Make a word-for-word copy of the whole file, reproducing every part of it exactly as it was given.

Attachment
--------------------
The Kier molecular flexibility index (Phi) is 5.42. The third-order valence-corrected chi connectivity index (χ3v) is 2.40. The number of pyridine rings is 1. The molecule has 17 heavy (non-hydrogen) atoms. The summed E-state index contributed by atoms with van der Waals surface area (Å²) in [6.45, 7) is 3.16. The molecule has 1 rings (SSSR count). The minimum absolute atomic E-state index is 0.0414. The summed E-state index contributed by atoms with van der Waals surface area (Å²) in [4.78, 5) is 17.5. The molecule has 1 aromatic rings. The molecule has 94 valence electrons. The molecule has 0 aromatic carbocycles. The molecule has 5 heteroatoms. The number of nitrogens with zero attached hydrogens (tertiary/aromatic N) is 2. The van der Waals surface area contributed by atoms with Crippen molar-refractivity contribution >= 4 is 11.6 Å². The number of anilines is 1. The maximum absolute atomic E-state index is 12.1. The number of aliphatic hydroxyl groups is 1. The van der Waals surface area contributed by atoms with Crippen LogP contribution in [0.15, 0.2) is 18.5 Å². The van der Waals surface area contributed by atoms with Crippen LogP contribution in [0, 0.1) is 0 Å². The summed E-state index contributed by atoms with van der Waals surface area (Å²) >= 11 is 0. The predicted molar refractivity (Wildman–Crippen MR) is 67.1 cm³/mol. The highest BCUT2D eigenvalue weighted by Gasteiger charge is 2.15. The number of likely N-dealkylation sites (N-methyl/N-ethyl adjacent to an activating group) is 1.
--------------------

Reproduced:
The Kier molecular flexibility index (Phi) is 5.42. The third-order valence-corrected chi connectivity index (χ3v) is 2.40. The number of pyridine rings is 1. The molecule has 17 heavy (non-hydrogen) atoms. The summed E-state index contributed by atoms with van der Waals surface area (Å²) in [6.45, 7) is 3.16. The molecule has 1 rings (SSSR count). The minimum absolute atomic E-state index is 0.0414. The summed E-state index contributed by atoms with van der Waals surface area (Å²) in [4.78, 5) is 17.5. The molecule has 1 aromatic rings. The molecule has 94 valence electrons. The molecule has 0 aromatic carbocycles. The molecule has 5 heteroatoms. The number of nitrogens with zero attached hydrogens (tertiary/aromatic N) is 2. The van der Waals surface area contributed by atoms with Crippen molar-refractivity contribution >= 4 is 11.6 Å². The number of anilines is 1. The maximum absolute atomic E-state index is 12.1. The number of aliphatic hydroxyl groups is 1. The van der Waals surface area contributed by atoms with Crippen LogP contribution in [0.15, 0.2) is 18.5 Å². The van der Waals surface area contributed by atoms with Crippen LogP contribution in [0, 0.1) is 0 Å². The summed E-state index contributed by atoms with van der Waals surface area (Å²) >= 11 is 0. The predicted molar refractivity (Wildman–Crippen MR) is 67.1 cm³/mol. The highest BCUT2D eigenvalue weighted by Gasteiger charge is 2.15. The number of likely N-dealkylation sites (N-methyl/N-ethyl adjacent to an activating group) is 1.